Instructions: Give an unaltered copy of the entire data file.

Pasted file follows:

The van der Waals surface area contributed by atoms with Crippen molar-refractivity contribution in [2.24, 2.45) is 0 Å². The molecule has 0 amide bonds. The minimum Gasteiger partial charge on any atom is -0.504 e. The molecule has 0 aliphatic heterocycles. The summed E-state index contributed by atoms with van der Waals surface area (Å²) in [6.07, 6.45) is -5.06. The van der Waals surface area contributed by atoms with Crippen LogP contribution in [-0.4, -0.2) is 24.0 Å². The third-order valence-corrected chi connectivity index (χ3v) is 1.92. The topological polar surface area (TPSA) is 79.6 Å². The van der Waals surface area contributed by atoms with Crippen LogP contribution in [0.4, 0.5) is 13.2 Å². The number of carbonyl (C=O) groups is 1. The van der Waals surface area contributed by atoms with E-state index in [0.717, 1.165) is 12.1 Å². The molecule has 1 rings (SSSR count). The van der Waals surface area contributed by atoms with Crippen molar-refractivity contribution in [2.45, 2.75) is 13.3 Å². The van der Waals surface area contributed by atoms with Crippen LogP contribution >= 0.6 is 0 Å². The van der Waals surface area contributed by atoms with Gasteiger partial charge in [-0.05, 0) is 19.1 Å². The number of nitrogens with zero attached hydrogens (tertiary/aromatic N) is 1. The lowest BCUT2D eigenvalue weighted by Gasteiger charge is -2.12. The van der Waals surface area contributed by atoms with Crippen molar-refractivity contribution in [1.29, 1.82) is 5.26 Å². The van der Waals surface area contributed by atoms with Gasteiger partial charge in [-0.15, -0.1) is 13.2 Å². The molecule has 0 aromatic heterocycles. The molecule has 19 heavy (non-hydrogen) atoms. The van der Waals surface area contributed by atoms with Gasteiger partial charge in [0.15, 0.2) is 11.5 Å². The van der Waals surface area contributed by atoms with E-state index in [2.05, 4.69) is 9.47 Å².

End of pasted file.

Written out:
The van der Waals surface area contributed by atoms with Crippen molar-refractivity contribution in [2.24, 2.45) is 0 Å². The molecule has 0 amide bonds. The minimum Gasteiger partial charge on any atom is -0.504 e. The molecule has 0 aliphatic heterocycles. The summed E-state index contributed by atoms with van der Waals surface area (Å²) in [6.07, 6.45) is -5.06. The van der Waals surface area contributed by atoms with Crippen LogP contribution in [-0.4, -0.2) is 24.0 Å². The third-order valence-corrected chi connectivity index (χ3v) is 1.92. The topological polar surface area (TPSA) is 79.6 Å². The van der Waals surface area contributed by atoms with Crippen LogP contribution in [0.4, 0.5) is 13.2 Å². The number of carbonyl (C=O) groups is 1. The van der Waals surface area contributed by atoms with E-state index in [0.717, 1.165) is 12.1 Å². The molecule has 1 rings (SSSR count). The van der Waals surface area contributed by atoms with Crippen molar-refractivity contribution in [2.45, 2.75) is 13.3 Å². The van der Waals surface area contributed by atoms with Crippen LogP contribution >= 0.6 is 0 Å². The van der Waals surface area contributed by atoms with Gasteiger partial charge in [-0.05, 0) is 19.1 Å². The number of nitrogens with zero attached hydrogens (tertiary/aromatic N) is 1. The lowest BCUT2D eigenvalue weighted by Gasteiger charge is -2.12. The van der Waals surface area contributed by atoms with Crippen molar-refractivity contribution in [1.29, 1.82) is 5.26 Å². The van der Waals surface area contributed by atoms with Gasteiger partial charge in [-0.15, -0.1) is 13.2 Å². The molecule has 0 aromatic heterocycles. The molecule has 19 heavy (non-hydrogen) atoms. The van der Waals surface area contributed by atoms with Gasteiger partial charge in [0.15, 0.2) is 11.5 Å². The van der Waals surface area contributed by atoms with E-state index in [2.05, 4.69) is 9.47 Å².